First, don't sweat the temp thing too much. 225 and above is good enough and with time you can figure out how to get it hotter. But for now I would focus on maintaining a relatively steady temp. That's part of the learning curve. Know you box temp and know your meat temp.

Second, Franklin designs and makes his pits to his liking to cook the way he wants. He likes 275* for likely many reasons but most pick a temp and stay with it for predictability reasons. He has timelines to meet for his restaurant. You may very well be asking that smoker to do more than it is capable of. Learn that smoker and spend time on it. That will help you determine what you really want in you next smoker.

Third, you may be trying to use too much water in your chamber. There is a difference between using water to add some moisture and using it as a heat sink. Too much water will act as a heat sink and make it difficult to get temps up. Try less and just add a little as it evaporates.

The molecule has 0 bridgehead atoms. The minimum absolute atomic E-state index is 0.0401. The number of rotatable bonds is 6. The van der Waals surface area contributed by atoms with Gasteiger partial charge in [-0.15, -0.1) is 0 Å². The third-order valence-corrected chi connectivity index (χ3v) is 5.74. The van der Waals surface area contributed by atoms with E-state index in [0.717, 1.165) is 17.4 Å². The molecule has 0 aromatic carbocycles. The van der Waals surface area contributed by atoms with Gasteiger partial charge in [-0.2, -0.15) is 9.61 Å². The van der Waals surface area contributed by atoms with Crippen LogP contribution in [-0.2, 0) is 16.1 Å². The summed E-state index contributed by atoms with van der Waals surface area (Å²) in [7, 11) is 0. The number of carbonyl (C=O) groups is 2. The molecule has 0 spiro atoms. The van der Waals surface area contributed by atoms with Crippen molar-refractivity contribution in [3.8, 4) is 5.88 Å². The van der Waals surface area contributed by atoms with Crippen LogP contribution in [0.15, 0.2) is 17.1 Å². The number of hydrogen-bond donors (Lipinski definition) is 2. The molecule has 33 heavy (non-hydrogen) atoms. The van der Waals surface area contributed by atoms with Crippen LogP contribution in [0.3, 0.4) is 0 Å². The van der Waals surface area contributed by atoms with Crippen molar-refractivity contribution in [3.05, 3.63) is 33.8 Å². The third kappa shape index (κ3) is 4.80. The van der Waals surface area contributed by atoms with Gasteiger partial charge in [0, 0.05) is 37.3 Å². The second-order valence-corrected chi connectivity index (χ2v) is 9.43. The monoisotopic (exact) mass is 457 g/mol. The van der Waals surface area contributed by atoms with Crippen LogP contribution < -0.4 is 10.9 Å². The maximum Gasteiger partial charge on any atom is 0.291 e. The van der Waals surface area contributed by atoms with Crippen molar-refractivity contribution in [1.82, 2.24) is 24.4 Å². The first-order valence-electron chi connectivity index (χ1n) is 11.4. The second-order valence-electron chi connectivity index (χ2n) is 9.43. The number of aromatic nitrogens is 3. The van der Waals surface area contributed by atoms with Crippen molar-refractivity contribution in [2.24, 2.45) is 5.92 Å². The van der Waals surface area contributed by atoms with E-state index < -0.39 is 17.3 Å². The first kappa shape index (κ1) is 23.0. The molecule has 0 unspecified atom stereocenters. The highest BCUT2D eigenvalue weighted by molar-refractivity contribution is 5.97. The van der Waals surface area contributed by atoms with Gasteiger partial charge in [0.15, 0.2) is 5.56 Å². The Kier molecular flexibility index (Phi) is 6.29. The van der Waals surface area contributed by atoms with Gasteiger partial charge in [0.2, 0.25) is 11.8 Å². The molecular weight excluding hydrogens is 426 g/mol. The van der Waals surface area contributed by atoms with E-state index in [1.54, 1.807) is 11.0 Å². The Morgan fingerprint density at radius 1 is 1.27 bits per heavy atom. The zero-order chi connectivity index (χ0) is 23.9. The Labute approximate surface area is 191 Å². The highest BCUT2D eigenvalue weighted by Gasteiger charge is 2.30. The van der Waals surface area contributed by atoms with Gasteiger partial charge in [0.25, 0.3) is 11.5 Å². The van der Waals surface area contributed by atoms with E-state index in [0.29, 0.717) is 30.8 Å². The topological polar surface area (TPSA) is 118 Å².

Fourth, he is a master with many, many yeas of brisket smoking. There is a learning curve. Give yourself a chance.

Good luck.
post #9 of 10
I have Frankln's book too. It's a good book. But........ You may not be able to follow it as close you you like. At least at first.

First, don't sweat the temp thing too much. 225 and above is good enough and with time you can figure out how to get it hotter. But for now I would focus on maintaining a relatively steady temp. That's part of the learning curve. Know you box temp and know your meat temp.

Second, Franklin designs and makes his pits to his liking to cook the way he wants. He likes 275* for likely many reasons but most pick a temp and stay with it for predictability reasons. He has timelines to meet for his restaurant. You may very well be asking that smoker to do more than it is capable of. Learn that smoker and spend time on it. That will help you determine what you really want in you next smoker.

Third, you may be trying to use too much water in your chamber. There is a difference between using water to add some moisture and using it as a heat sink. Too much water will act as a heat sink and make it difficult to get temps up. Try less and just add a little as it evaporates.

Fourth, he is a master with many, many yeas of brisket smoking. There is a learning curve. Give yourself a chance.

Good luck.
post #10 of 10

What kind of smoker?